The Thyroid: Our master metabolism controller

The Thyroid: Our Master metabolism controller

What is the thyroid and why should you care? The thyroid gland controls the entire metabolism of all cells in the human body, so when things feel like they are slowing down, the thyroid is likely an area to look into.

The thyroid is a butterfly shaped gland situated on your neck.  The thyroid is the master controller of our metabolism, growth and maturation of the body. When you need more energy, more thyroid hormone is released, when you are cold, it helps heat your body tissues.  There are thyroid receptor hormones on every organ in the body.  This is why when you have an under active thyroid, you feel the effects all over your body. 

Over 60,000 new cases of thyroid disease are diagnosed each year, and this figure is rising.  Thyroid disease effects mostly those designated female gender at birth (over 90%) of cases.  The incidence of congenital hypothyroidism is also on the rise. 

Symptoms of low thyroid function:
  • Weight gain
  • Fatigue
  • Intolerance to the cold, cold extremities
  • Menstrual irregularities such as heavy and irregular cycles and infertility
  • Mood issues such as depression and anxiety
  • Sleep issues
  • Dry skin, brittle nails
  • Hair loss and hair thinning
  • Brain fog, inability to concentrate
  • Gut issues such as constipation or diarrhoea.
  • Increased allergies and food intolerance

How do we test for hypothyroidism?

If you are experiencing a number of the above symptoms then maybe it’s time to check out your thyroid function with a full thyroid blood test. This can help a practitioner get to the root cause for your specific issue, which is important as the drivers of the disease are different for everybody.  A full thyroid panel includes:

  • TSH (this is your pituitary gland asking your thyroid gland for more thyroid hormone)
  • T4 – a pro-hormone, that needs to be converted to the active hormone. If you have been prescribed thyroxine, this is T4, the inactive pro-hormone
  • T3 – the active thyroid hormone
  • rT3 – this is a metabolic break.  In times of extreme stress and eating disorders, our body converts T4 into the inactive hormone rT3 instead of T3
  • Thyroid antibodies – these can tell us if the thyroid is autoimmune (Hashimotos thyroiditis is autoimmune low thyroid function or Graves disease, which is autoimmune high thyroid function)

Diagnosis of thyroid disease is generally made in the late stages of the disease when it has already severely progressed.  This is due to the wide range of the thyroid hormone reference ranges, under testing, and also people just thinking that feeling sub optimal is normal. If you don’t feel right, request more tests, and work with a functional medicine practitioner who will look at the optimal references ranges for health.

How to treat the thyroid?

Once you have a full thyroid panel, look at the things in your life that may be driving thyroid health or disease, and treat this.  If you do not treat the cause and only treat symptoms, the issue will not resolve.

Most thyroid issues are linked to autoimmunity.  Some of the key drivers of autoimmunity are stress, leaky gut, hormonal fluctuations of pregnancy, environmental toxicity (see my blog on environmental pollutants here), heavy metal exposure, a low nutrient diet, lack of sleep and infections.

  • Stress is one of the main drivers of thyroid dysfunction.  You may not be able to remove some stressors from your life (hello lack of sleep with young children), but you can change the way you react to these stressors.  This may mean counselling, therapy, deep breathing exercises, journaling, gentle exercise, sunlight and adequate sleep.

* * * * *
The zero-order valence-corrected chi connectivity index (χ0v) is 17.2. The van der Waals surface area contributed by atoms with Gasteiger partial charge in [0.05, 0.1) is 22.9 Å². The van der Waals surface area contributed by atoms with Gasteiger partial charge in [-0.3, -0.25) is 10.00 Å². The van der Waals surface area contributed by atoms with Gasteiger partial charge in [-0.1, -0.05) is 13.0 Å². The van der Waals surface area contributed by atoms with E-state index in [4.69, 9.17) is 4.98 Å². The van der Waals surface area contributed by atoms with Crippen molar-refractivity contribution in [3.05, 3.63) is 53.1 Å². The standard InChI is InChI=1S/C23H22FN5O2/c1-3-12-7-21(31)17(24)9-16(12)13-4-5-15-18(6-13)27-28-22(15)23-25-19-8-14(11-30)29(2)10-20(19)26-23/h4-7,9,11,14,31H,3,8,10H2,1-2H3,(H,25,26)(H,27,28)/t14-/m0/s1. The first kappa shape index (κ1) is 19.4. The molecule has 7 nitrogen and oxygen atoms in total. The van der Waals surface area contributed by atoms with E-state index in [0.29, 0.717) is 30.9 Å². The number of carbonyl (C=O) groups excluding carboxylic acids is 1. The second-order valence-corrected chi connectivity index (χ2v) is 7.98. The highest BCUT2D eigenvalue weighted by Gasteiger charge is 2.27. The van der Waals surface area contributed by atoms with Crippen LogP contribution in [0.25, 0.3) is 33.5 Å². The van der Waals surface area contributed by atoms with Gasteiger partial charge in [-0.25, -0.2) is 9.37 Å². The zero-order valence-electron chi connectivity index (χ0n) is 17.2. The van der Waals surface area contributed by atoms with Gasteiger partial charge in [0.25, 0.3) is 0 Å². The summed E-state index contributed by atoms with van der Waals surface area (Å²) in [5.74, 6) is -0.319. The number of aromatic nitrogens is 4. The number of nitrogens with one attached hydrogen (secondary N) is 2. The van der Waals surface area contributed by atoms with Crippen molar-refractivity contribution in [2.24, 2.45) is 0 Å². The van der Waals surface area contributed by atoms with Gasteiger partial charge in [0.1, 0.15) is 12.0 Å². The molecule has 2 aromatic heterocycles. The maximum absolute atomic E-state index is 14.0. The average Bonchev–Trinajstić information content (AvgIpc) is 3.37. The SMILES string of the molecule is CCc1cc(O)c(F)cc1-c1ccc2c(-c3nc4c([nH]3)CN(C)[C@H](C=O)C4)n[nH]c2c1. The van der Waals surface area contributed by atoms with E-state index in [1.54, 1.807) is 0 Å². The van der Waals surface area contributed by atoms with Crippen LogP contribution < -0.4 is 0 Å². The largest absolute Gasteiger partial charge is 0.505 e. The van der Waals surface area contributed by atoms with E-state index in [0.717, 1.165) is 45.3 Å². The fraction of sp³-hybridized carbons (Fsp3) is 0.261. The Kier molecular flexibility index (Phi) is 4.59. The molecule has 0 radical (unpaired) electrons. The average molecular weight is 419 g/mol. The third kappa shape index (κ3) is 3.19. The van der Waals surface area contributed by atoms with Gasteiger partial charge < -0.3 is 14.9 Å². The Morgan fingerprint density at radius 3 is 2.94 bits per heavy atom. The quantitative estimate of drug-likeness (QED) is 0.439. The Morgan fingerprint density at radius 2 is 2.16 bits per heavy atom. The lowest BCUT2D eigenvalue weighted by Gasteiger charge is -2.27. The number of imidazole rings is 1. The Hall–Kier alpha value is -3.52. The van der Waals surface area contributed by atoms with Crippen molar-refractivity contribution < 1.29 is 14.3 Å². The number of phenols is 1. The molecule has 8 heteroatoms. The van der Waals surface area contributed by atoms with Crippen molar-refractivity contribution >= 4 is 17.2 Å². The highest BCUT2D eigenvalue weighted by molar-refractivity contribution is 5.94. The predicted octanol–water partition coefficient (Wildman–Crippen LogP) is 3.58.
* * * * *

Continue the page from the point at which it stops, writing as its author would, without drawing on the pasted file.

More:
• Gut health.  This is a big one.  Every case of autoimmunity has gut health and leaky gut as a driver.  Treating the digestive system, and assessing symptoms that tell us that gut health is not optimal such as reflux, bloating, pain, constipation, diarrhoea, undigested food in stool, mucous or blood in the stool. Treating these symptoms can help reduce systemic inflammation and ensure adequate digestion of nutrients needed for thyroid hormone synthesis and conversion.
  • Immune issues.  Having a dysregulated immune system can lead to autoimmunity.  Most of our immune system is housed in the gut, which needs to be adequately functioning. Nutrients needed to sustain immunity such as vitamin D, zinc and vitamin C are also important. 
  • Diet low in nutrients needed to make thyroid hormones.  The thyroid requires iodine and tyrosine to make thyroid hormones, as well as selenium, zinc, vitamin D and vitamin A to adequately convert the inactive thyroid hormone T4 to the active T3.  If your diet is low in nutritional value, or you are not eating foods high in these vitamins and minerals, sustaining thyroid health can be difficult.
  • Chemical exposure.  Some chemicals are called halogens, these have a similar chemical structure to iodine, which is important for our thyroid hormones. These can disrupt thyroid hormone synthesis.  These include bromine in commercial breads, fluoride in toothpaste and our water supply and chlorine in drinking water and swimming pools. 
  • Infections.  This can be a big trigger for many people. This can be something like glandular fever, helicobactor pylori, candida, lymes and herpes virus’. Adequately helping your body to clear or treat underlying infections and the immune dysfunction that may be allowing these to flourish is important.

If you have a thyroid disease, and are only taking thyroxine, you are not treating the cause of your low thyroid function, you are simply supplementing the hormones. Book in with me today to find the cause of your thyroid issue and treat your body holistically.

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